One reason internationalization often fails is lack of focus. This can take two major forms: lack of definition of intent in the new country and overexpansion to too many countries too soon.
It seems like a great idea to internationalize, but does our new market really need what we have to offer? Several decades ago one notorious European company persuaded large numbers of African women that its powdered milk was much better for their babies than breast milk. This company exploited people with little, tried to create demand where there was no need, and their product actually had a comparitively negative affect on the health of the children. For long-lasting growth we need to identify a real need and meet it before anyone else does. This kind of entrepreneurial marketing is fundamental to real market growth in the future. Richer economies have one set of market needs while poorer countries have others. Some obvious current examples of market needs for poorer countries are products and services that create greater wealth and the capacity to expand business. In richer countries entrepreneurial marketers may need to listen for specific adaptations of existing products and services that will give them the edge. Obtaining this information is key, and requires both great cultural insight as well as great instinct to see niches that even the host country may not yet have seen. Once identified the key is to focus narrowly on promotion of this one product or service. Diffusion of focus results in unclear messaging and often failure.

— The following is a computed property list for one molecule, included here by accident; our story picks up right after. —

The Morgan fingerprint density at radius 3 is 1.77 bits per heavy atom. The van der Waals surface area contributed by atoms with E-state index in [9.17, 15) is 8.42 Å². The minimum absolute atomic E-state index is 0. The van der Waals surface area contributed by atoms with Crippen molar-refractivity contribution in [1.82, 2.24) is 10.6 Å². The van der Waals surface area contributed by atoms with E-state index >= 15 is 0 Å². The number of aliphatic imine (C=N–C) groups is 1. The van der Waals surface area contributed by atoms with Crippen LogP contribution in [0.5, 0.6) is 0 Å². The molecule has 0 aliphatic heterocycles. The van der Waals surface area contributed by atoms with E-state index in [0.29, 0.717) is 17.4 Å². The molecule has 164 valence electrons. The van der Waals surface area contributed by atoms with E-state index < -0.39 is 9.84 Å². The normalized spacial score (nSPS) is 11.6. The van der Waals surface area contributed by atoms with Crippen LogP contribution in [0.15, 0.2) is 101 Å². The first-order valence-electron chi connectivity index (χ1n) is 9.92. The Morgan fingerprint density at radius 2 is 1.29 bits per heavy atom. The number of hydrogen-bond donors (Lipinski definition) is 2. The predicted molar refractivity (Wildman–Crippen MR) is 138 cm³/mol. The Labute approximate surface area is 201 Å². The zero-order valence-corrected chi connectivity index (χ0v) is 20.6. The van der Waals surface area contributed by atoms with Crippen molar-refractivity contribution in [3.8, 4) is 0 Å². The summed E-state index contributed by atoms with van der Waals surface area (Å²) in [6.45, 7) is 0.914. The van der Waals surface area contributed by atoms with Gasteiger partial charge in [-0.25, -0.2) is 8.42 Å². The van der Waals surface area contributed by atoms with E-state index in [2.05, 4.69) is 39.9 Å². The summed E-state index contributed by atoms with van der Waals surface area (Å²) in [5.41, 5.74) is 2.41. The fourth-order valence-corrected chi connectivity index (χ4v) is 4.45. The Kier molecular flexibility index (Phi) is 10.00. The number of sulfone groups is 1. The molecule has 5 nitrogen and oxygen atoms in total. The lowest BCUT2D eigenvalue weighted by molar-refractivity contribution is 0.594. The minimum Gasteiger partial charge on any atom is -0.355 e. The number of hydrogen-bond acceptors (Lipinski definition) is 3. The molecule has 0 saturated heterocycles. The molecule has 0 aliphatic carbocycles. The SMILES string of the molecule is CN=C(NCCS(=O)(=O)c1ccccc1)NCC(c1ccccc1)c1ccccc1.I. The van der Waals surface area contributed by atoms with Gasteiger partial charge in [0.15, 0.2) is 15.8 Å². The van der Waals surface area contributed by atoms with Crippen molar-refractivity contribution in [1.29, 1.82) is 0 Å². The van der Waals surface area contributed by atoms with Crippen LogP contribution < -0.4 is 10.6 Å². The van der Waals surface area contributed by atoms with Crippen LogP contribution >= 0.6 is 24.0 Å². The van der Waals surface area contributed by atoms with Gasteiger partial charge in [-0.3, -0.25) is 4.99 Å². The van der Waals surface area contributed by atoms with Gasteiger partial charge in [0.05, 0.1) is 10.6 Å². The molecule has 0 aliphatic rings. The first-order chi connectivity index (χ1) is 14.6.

In the same way, the rate of international expansion needs to be focused and planned. Companies contemplating their first international expansion will do well to select only one country and one target market at first. Some companies may consider it best to try a “familiar” country such as Canada to the US, the Republic of Ireland to the UK, Belgium to Holland or Luxembourg to France. It is likely nationals already exist in the company structure and it is easy to communicate and learn lessons. Other companies may see a niche in the former Eastern Bloc countries, or in the Majority World. In both cases good research should select one country to start with. I would argue that even within one country the focus be narrowed down to a true geographic center. This way as the inevitable lessons are learned they can be learned and put towards future expansions with minimum cost.
Expansions take an incrementally increasing amount of resources. What looks like little output to start with can quickly become major output, unless the new international structure produces returns quickly. This will be the subject of tomorrow’s blog.